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Wednesday, 21 March 1928

Senator CHAPMAN (South Australia) . - Under this item I notice that some of the fiat rates to which I have previously referred are to be increased. I mention more particularly the ordinary piano, which is used very extensively in the country and also by a large number of working and lower salaried people in the cities. The old rates for upright pianos were £7 British, £8 intermediate, and £9 10s. general, or ad valorem 30 per cent. British, 40 per cent, intermediate, and 45s. general tariff, whichever rate returns the higher duty. The rate how proposed is £7 British, £21 10s. intermediate, £25 general, with the previous ad valorem rates. As honorable senators will see, the flate rates have been considerably increased on the type of piano with which the poorer people have to be satisfied. . It has been said that flat rates are imposed to keep out cheap foreign goods; but the Tariff Board which held an exhaustive inquiry into the importations of pianos, particularly from Germany, stated, that -

Subsequent events have proved that the United States is chiefly responsible for the increased importations. So much is this the case that the main burden of the evidence tendered by the parties to the latest request for increased duties was directed to the competition now being experienced from importations from the United States of America, more particularly in what were described as cheap standardized instruments.

I refute the statement that the instruments in question are cheap and unfit for ordinary use. The Tariff Board says they are not. This is its finding -

Considerable evidence on the quality of the cheaper imported instrument was tendered by both sides. The witnesses appearing in support of the request for increased duties described these cheaper imported instruments variously by such terms as " rubbish," " inferior rubbish," " a menace to the purchasers." and " inferior low grade instruments." This general condemnation was, however, not supported by the presentation of any exhibits that would justify such a general condemnation. The only instrument which it could be said would in any way lend support to any of the general charges was exhibited some time after the inquiry had closed.

I think that it will be seen that these duties are not being imposed to protect purchasers from inferior pianos. They will be paid on serviceable instruments which the general community wish to use. The trade with America has increased tremendously, and the exports from that country to Australia supply food for thought. In 1921-22 our imports from the United States of America, were valued at £18,000,000, and they increased in 1925-26 to £37,000,000. The export from Australia to the United States of America, which in 1921-22 were valued at £8,000,000, increased in 1925-26 to only £12,000,000 I admit these figures are alarming, but the importations of cheap pianos are not responsible for the large increase in our imports from the United States. Between the years' 1923 and 1926, the value of imports of player-pianos increased from £1,395,485 to £2,680,338, while imports of ordinary pianos declined in value from £1,036,419 to £338,477.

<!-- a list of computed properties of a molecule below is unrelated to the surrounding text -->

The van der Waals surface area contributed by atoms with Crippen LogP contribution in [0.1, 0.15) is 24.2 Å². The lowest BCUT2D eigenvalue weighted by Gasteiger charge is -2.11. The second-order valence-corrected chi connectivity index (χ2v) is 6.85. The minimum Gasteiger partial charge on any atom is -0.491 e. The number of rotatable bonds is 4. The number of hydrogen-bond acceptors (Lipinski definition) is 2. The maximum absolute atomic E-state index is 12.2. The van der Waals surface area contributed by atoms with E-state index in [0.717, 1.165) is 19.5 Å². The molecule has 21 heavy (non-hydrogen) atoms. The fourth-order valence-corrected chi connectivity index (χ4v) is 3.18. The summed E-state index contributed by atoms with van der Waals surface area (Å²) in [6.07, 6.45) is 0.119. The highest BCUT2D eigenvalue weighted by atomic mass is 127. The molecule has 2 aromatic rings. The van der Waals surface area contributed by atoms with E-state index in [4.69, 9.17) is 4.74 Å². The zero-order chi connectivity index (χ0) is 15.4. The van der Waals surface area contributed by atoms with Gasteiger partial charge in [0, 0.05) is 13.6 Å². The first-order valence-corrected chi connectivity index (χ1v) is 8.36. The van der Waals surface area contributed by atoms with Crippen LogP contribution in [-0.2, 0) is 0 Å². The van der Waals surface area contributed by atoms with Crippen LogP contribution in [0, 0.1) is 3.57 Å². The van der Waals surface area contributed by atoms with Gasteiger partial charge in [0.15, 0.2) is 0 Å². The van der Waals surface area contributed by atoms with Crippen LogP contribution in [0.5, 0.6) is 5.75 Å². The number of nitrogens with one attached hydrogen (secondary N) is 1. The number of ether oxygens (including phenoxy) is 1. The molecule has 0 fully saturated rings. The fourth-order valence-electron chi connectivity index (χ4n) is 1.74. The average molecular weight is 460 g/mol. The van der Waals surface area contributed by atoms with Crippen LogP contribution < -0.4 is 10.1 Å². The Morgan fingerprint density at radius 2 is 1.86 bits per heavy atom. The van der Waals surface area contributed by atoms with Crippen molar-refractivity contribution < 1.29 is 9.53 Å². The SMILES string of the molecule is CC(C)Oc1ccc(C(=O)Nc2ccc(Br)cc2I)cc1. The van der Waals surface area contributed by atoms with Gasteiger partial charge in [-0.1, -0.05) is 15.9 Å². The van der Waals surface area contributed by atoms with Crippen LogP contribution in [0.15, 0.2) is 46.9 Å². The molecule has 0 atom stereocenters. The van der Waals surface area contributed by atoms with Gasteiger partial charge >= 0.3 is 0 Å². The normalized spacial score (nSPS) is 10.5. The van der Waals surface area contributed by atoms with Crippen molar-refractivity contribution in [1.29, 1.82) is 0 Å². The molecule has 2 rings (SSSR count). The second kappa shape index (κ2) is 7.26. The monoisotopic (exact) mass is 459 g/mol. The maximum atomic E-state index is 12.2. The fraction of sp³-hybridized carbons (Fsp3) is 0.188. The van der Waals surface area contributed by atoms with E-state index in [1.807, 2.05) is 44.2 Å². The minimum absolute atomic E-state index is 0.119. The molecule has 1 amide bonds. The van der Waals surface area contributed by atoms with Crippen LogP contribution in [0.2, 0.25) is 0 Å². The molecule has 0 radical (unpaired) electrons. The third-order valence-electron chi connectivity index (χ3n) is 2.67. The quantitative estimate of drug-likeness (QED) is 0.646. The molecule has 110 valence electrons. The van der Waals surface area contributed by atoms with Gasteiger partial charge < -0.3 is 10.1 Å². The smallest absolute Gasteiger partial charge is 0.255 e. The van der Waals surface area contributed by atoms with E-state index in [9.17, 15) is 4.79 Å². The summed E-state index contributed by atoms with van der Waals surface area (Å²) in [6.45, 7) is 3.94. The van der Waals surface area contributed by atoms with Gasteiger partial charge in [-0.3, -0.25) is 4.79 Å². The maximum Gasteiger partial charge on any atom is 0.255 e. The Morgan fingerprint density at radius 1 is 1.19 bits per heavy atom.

Senator McLachlan - Would not the decline in the importation of ordinary pianos be due to the demand for playerpianos ?

Senator CHAPMAN - No doubt the honorable senator is right to a certain extent. As I have shown, the importations of player-pianos from America have doubled in three years. The figures relating to the imports of upright pianos for the three years ending 30th June, 1927, are as follows :- 1924-25, 10,225; 1925- 26, 6,254; 1926-27, 4,239. The poorer classes in the community are, in the main, the purchasers of these pianos, and the figures show that since imports of this class of instrument are declining, the Australian industry is not in any danger. There is only a limited number of manufacturers of pianos and player-pianos in Australia. If these duties are ratified, the people will have a more limited range of selection and of course they will have to pay a higher price for their instruments. Having had an opportunity to examine certain invoices, I find that a piano invoiced at £35 in Germany was, under the old rates, dutiable at £17 6s. lid., but under this item the duty is £25.

Senator Duncan - Will the new duties mean that fewer pianos will be bought by the people?

Senator CHAPMAN - I think the effect will be to increase the price of the cheaper instruments to the people. One has only to go into our outback areas to realize what a difference a piano makes to the happiness of a home. Why, therefore, should we do anything to increase the price of this class of instrument to people who cannot afford to purchase player-pianos? Some time ago I asked a series of questions in the Senate with regard to the duty on pianos and was informed that for the year eliding 30th June, 1925-26, the total amount of duty paid on pianos was £149,128, and on player-pianos £278,429, or a total of £427,557. The total of wages paid in the manufacturing industry in Australia during that year was only £335,502 in respect of the whole of the items included under the heading " Musical Instruments " - nearly £100,000 less than the revenue derived from importations. I protest strongly against the imposition . of the duties on these upright pianos, which will have the effect of increasing the cost to the people of this country.

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